That’s the way companies work. Google, Microsoft, Apple, whoever. They never come out and say, “We’re making this change because we want to make more money.” That might be the reason, but they’re going to say “We want to be more open”, or “We want a more cohesive user experience”, or “We want world peace.”

      “Regardless of the fact that WebM is an “open” standard, it is still owned by ONE company.”

      Well, kinda, but not really. WebM has been released under a BSD License which is compatible with the GPL. Since that’s already been done, it’s hard to say that the standard is still “owned” by one company.

    • I suppose it depends on how you define “major burden”. The amount Google has to pay each year to MPEG-LA (capped at $6.5 million) pales in comparison to the cost of buying WebM (about $100 million+) which pales in comparison to the $30 some odd billion Google makes each year.

      As for MPEG-LA; Apple and Microsoft and another 30 or so big name companies like Panasonic, Sony, LG, Samsung, Dolby, etc and anon all kicked in patents to form a standards body to try to simplify consumer electronics interoperability and called it MPEG-LA and hired independent experts to develop H.264 according to 2 standards authorities. We’re talking about most of the consumer electronic firms you find in every electronic store. They then split the revenues. Apple btw contributed the least (1 patent) to this patent pool while Samsung put in 57 and LG 198. It’s a bit hard to swallow that H.264 is somehow an “Apple driven technology” from which Google has to free the world so there won’t be any evil.

    • Mike
      What are your thought on the patent liability since google provides no indemnity for use of WebM, what protection do the content owners have against a lawsuit from MPEG LA. Folks who have looked at the code have noted significant similarities to the point where some functional blocks are basically a copy from H.264 to WebM.

    • MPEG LA has stated they will never charge the end user, only the web sites delivering the content. since MPEG LA is basically a company to pool patents from most of the big players on video, I doubt you can build a codec today that does not infringe on them. Note that Google owns Youtube, one of the biggest user of video on the web. They would love to not pay the fees.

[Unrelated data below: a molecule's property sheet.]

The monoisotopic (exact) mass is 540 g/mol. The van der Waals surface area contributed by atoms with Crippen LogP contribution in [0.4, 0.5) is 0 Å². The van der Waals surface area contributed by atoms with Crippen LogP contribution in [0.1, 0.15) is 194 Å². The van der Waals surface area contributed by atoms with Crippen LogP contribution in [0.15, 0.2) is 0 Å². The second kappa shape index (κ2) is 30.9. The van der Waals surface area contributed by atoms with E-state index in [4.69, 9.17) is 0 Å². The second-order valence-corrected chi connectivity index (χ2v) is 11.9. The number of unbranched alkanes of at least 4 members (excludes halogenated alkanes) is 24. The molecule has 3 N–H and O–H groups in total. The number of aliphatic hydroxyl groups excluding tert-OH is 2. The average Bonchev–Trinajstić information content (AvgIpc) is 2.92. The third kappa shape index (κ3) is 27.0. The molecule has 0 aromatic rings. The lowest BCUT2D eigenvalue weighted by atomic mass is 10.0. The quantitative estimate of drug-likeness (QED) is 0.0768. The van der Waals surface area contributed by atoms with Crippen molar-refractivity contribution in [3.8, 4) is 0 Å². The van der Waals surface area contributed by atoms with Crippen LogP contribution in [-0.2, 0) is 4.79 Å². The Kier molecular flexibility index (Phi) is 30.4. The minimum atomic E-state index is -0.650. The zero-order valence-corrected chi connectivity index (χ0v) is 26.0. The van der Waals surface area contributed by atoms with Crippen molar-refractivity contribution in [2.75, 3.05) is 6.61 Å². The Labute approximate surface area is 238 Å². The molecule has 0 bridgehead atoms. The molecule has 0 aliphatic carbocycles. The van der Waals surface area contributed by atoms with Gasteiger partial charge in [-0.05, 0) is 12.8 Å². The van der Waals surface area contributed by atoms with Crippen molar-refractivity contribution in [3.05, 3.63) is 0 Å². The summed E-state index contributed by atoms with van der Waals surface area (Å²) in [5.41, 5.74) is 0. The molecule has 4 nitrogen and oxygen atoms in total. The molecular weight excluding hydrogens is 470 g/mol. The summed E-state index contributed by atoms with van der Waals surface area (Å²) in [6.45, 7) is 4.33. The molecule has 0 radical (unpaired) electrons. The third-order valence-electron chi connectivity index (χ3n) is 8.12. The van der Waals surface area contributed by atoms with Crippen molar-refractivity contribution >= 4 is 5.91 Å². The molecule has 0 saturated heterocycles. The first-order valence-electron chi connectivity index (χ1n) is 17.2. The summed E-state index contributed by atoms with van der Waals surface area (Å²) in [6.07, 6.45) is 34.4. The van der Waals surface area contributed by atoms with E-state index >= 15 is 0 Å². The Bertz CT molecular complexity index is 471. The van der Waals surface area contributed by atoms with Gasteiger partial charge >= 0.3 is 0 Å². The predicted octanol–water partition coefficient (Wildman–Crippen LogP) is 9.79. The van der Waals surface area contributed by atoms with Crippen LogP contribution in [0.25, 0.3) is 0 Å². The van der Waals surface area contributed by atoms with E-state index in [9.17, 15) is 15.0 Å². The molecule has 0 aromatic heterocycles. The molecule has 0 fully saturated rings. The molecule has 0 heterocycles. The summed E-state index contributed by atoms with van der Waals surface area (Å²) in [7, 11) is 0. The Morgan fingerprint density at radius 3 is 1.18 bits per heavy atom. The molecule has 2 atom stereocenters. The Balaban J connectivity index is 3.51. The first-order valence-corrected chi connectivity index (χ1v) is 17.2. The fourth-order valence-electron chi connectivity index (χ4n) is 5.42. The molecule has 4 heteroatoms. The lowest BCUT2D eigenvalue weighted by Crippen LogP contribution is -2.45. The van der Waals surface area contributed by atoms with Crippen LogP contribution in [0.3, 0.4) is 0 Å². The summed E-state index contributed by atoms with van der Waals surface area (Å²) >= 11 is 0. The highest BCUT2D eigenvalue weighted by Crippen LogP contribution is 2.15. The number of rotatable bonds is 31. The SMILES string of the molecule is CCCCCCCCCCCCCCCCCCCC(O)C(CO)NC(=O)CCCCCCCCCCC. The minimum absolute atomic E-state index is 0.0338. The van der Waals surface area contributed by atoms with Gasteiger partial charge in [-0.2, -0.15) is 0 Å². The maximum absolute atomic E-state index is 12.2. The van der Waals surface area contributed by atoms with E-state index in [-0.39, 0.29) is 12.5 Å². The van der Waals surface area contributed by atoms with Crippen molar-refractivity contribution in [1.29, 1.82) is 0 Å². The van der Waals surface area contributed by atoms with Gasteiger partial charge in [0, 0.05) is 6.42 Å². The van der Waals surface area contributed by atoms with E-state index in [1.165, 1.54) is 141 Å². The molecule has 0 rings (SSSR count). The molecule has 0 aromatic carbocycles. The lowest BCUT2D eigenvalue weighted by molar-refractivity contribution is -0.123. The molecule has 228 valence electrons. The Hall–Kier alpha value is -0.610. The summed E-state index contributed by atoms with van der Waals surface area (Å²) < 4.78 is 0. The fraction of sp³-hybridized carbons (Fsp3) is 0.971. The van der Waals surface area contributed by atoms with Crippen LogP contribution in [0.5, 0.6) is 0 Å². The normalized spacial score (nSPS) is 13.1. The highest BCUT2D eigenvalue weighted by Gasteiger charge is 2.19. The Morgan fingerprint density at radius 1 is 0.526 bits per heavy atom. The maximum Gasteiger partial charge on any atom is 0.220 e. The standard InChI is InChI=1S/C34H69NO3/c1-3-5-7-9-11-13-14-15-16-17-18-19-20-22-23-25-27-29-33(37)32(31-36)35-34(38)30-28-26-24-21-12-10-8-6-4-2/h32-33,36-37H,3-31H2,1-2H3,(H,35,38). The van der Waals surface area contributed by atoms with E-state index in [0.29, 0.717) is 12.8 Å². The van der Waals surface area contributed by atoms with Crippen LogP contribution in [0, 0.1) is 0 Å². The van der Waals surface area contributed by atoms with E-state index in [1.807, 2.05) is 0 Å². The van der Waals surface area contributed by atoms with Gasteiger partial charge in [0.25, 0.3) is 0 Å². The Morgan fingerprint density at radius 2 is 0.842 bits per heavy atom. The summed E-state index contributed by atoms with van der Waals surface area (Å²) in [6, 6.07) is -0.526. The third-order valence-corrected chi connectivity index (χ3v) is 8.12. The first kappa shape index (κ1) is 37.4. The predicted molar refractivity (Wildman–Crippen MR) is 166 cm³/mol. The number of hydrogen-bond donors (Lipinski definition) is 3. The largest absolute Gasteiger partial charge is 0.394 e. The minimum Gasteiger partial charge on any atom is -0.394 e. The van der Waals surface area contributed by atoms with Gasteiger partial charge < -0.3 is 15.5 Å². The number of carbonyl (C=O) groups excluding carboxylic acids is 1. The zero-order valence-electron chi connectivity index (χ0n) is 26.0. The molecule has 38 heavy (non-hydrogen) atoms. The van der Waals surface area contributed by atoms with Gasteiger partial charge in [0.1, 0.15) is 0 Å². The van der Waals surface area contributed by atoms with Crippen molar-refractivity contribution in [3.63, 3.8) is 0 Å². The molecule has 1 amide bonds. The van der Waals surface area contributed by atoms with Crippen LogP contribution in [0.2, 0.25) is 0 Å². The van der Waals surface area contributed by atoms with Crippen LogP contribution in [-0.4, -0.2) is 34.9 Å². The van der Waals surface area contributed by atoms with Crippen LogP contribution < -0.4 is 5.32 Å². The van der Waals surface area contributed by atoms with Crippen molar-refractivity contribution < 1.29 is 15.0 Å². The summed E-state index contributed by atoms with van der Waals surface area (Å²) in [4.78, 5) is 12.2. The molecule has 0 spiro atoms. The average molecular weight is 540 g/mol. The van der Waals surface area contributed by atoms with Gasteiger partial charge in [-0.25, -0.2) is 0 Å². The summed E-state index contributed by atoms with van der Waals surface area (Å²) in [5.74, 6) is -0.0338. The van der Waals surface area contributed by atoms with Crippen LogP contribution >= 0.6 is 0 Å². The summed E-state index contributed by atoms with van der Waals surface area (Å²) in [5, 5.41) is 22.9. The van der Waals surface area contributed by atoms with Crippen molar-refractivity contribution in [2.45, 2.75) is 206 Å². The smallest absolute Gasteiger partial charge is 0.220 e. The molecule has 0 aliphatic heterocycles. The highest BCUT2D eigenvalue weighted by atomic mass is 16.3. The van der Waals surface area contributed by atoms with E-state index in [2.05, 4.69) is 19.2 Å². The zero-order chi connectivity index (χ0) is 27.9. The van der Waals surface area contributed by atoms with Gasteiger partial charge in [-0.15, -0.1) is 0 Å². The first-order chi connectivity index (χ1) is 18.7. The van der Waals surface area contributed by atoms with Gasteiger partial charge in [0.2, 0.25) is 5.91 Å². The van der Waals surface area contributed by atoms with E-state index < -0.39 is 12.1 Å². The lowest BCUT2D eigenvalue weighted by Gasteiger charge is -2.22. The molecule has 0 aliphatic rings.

5. 1) So Google drops support of H.264 published jointly by international standards bodies and favouring their own company alternative. Seems like Google got hold of Microsoft’s old playbook and is running it to the letter.

    That they are screwing pre-Gingerbread Android users is just a bonus (like Microsoft dropping support for PlaysForSure-until-we-release-the-Zune). Instead of “Don’t be evil” maybe they should change their motto to “Don’t be open”.

    2) If Google just came out and stated that is for a business reason, infrastructure costs and we decided to cut back support to a few formats, they might have got a better reception. And if they wanted to standardise on one format: Flash+ H.264 would give them widest coverage (MS releasing a H.264 plugin for Firefox covers Firefox principled stance in supporting open source).

    3) As other commenters mentioned Google is probably doing this to prop up their advertising (or adware if you prefer) business as HTML5 lacks the additional targeting that Flash offers.

    The additional issue I foresee that if their primary product, web-seach, is increasingly broken (cf: Marco Arment’s Google’s decreasingly useful, spam-filled web search http://www.marco.org/2617546197) then people may begin to look to alternatives like Bing. Another alternative would be amalgamate Yahoo’s Directory and a social bookmarking site like Delicious — based on human recommendations rather than software web crawlers.

  6. I dont think Google drops H264 from Youtube. But eventually they will offer better resolutions only with WebM.